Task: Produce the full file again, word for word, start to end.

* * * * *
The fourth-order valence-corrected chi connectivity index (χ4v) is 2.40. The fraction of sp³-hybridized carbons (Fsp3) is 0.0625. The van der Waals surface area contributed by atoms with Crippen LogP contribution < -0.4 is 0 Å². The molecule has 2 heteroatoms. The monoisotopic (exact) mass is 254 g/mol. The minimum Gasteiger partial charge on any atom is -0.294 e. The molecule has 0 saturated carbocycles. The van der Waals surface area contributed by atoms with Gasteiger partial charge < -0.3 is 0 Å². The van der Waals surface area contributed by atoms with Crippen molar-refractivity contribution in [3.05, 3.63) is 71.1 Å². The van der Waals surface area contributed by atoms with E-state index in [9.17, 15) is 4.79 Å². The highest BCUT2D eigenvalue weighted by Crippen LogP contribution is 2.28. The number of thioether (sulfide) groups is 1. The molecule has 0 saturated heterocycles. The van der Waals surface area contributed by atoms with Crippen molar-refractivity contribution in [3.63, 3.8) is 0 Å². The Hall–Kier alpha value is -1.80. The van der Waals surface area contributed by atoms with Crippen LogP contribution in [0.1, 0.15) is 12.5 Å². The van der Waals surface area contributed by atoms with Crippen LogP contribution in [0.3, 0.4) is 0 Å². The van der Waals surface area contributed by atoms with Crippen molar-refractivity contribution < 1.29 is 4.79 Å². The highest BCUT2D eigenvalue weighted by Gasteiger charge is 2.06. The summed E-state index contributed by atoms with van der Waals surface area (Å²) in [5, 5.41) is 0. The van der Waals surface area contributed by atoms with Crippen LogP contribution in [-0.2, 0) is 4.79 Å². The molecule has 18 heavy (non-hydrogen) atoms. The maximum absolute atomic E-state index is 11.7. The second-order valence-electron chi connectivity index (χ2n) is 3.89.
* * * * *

The fourth-order valence-corrected chi connectivity index (χ4v) is 2.40. The fraction of sp³-hybridized carbons (Fsp3) is 0.0625. The van der Waals surface area contributed by atoms with Crippen LogP contribution < -0.4 is 0 Å². The molecule has 2 heteroatoms. The monoisotopic (exact) mass is 254 g/mol. The minimum Gasteiger partial charge on any atom is -0.294 e. The molecule has 0 saturated carbocycles. The van der Waals surface area contributed by atoms with Gasteiger partial charge < -0.3 is 0 Å². The van der Waals surface area contributed by atoms with Crippen molar-refractivity contribution in [3.05, 3.63) is 71.1 Å². The van der Waals surface area contributed by atoms with E-state index in [9.17, 15) is 4.79 Å². The highest BCUT2D eigenvalue weighted by Crippen LogP contribution is 2.28. The number of thioether (sulfide) groups is 1. The molecule has 0 saturated heterocycles. The van der Waals surface area contributed by atoms with Crippen molar-refractivity contribution in [3.63, 3.8) is 0 Å². The Hall–Kier alpha value is -1.80. The van der Waals surface area contributed by atoms with Crippen LogP contribution in [0.1, 0.15) is 12.5 Å². The van der Waals surface area contributed by atoms with Crippen LogP contribution in [0.3, 0.4) is 0 Å². The van der Waals surface area contributed by atoms with Crippen molar-refractivity contribution < 1.29 is 4.79 Å². The highest BCUT2D eigenvalue weighted by Gasteiger charge is 2.06. The summed E-state index contributed by atoms with van der Waals surface area (Å²) in [5, 5.41) is 0. The van der Waals surface area contributed by atoms with Crippen LogP contribution in [-0.2, 0) is 4.79 Å². The molecule has 18 heavy (non-hydrogen) atoms. The maximum absolute atomic E-state index is 11.7. The second-order valence-electron chi connectivity index (χ2n) is 3.89.